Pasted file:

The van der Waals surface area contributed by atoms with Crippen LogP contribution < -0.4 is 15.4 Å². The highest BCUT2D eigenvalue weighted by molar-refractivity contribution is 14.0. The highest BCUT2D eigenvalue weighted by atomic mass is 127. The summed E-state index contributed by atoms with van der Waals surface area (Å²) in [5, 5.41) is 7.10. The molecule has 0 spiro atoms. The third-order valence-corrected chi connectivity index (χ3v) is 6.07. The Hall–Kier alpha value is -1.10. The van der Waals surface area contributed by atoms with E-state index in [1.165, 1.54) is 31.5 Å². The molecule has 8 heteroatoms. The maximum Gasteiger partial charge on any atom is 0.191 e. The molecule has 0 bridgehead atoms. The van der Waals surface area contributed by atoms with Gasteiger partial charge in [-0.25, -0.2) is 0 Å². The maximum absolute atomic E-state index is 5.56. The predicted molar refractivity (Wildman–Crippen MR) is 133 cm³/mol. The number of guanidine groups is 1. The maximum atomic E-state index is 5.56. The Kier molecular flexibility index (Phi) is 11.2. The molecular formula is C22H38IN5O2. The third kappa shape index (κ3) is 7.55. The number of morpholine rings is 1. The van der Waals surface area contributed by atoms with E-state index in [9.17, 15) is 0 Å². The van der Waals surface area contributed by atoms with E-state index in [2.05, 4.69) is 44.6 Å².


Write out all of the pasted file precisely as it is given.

The van der Waals surface area contributed by atoms with Crippen LogP contribution < -0.4 is 15.4 Å². The highest BCUT2D eigenvalue weighted by molar-refractivity contribution is 14.0. The highest BCUT2D eigenvalue weighted by atomic mass is 127. The summed E-state index contributed by atoms with van der Waals surface area (Å²) in [5, 5.41) is 7.10. The molecule has 0 spiro atoms. The third-order valence-corrected chi connectivity index (χ3v) is 6.07. The Hall–Kier alpha value is -1.10. The van der Waals surface area contributed by atoms with E-state index in [1.165, 1.54) is 31.5 Å². The molecule has 8 heteroatoms. The maximum Gasteiger partial charge on any atom is 0.191 e. The molecule has 0 bridgehead atoms. The van der Waals surface area contributed by atoms with Gasteiger partial charge in [-0.25, -0.2) is 0 Å². The maximum absolute atomic E-state index is 5.56. The predicted molar refractivity (Wildman–Crippen MR) is 133 cm³/mol. The number of guanidine groups is 1. The maximum atomic E-state index is 5.56. The Kier molecular flexibility index (Phi) is 11.2. The molecular formula is C22H38IN5O2. The third kappa shape index (κ3) is 7.55. The number of morpholine rings is 1. The van der Waals surface area contributed by atoms with E-state index in [9.17, 15) is 0 Å². The van der Waals surface area contributed by atoms with E-state index in [2.05, 4.69) is 44.6 Å².